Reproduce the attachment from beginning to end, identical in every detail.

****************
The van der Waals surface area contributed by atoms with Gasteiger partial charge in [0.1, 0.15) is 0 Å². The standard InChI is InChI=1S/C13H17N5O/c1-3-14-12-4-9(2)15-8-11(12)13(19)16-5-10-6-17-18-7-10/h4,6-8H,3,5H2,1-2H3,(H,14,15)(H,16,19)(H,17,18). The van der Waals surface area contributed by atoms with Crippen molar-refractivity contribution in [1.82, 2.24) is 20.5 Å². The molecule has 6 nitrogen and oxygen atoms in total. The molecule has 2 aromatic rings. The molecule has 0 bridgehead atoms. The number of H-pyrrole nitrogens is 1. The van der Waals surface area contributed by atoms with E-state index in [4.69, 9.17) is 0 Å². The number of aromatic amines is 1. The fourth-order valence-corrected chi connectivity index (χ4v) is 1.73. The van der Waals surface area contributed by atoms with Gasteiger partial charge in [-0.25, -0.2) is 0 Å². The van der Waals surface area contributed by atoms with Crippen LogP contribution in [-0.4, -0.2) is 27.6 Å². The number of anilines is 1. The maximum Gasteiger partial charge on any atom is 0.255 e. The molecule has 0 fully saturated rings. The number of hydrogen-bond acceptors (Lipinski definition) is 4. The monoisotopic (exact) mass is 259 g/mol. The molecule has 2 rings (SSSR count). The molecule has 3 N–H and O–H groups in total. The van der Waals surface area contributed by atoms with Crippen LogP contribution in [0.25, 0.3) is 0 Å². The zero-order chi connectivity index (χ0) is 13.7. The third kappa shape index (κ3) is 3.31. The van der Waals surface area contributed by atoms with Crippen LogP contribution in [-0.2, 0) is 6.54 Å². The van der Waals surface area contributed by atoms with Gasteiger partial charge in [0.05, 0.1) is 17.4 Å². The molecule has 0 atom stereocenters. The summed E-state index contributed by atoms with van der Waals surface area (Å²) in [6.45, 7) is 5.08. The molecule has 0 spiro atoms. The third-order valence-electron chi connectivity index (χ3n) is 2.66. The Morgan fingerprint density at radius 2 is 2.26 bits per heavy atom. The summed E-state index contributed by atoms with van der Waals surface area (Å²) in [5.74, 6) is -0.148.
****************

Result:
The van der Waals surface area contributed by atoms with Gasteiger partial charge in [0.1, 0.15) is 0 Å². The standard InChI is InChI=1S/C13H17N5O/c1-3-14-12-4-9(2)15-8-11(12)13(19)16-5-10-6-17-18-7-10/h4,6-8H,3,5H2,1-2H3,(H,14,15)(H,16,19)(H,17,18). The van der Waals surface area contributed by atoms with Crippen molar-refractivity contribution in [1.82, 2.24) is 20.5 Å². The molecule has 6 nitrogen and oxygen atoms in total. The molecule has 2 aromatic rings. The molecule has 0 bridgehead atoms. The number of H-pyrrole nitrogens is 1. The van der Waals surface area contributed by atoms with E-state index in [4.69, 9.17) is 0 Å². The number of aromatic amines is 1. The fourth-order valence-corrected chi connectivity index (χ4v) is 1.73. The van der Waals surface area contributed by atoms with Gasteiger partial charge in [-0.25, -0.2) is 0 Å². The van der Waals surface area contributed by atoms with Crippen LogP contribution in [-0.4, -0.2) is 27.6 Å². The number of anilines is 1. The maximum Gasteiger partial charge on any atom is 0.255 e. The molecule has 0 fully saturated rings. The number of hydrogen-bond acceptors (Lipinski definition) is 4. The monoisotopic (exact) mass is 259 g/mol. The molecule has 2 rings (SSSR count). The molecule has 3 N–H and O–H groups in total. The van der Waals surface area contributed by atoms with Crippen LogP contribution in [0.25, 0.3) is 0 Å². The zero-order chi connectivity index (χ0) is 13.7. The third kappa shape index (κ3) is 3.31. The van der Waals surface area contributed by atoms with Crippen LogP contribution in [-0.2, 0) is 6.54 Å². The van der Waals surface area contributed by atoms with Gasteiger partial charge in [0.05, 0.1) is 17.4 Å². The molecule has 0 atom stereocenters. The summed E-state index contributed by atoms with van der Waals surface area (Å²) in [6.45, 7) is 5.08. The molecule has 0 spiro atoms. The third-order valence-electron chi connectivity index (χ3n) is 2.66. The Morgan fingerprint density at radius 2 is 2.26 bits per heavy atom. The summed E-state index contributed by atoms with van der Waals surface area (Å²) in [5.74, 6) is -0.148.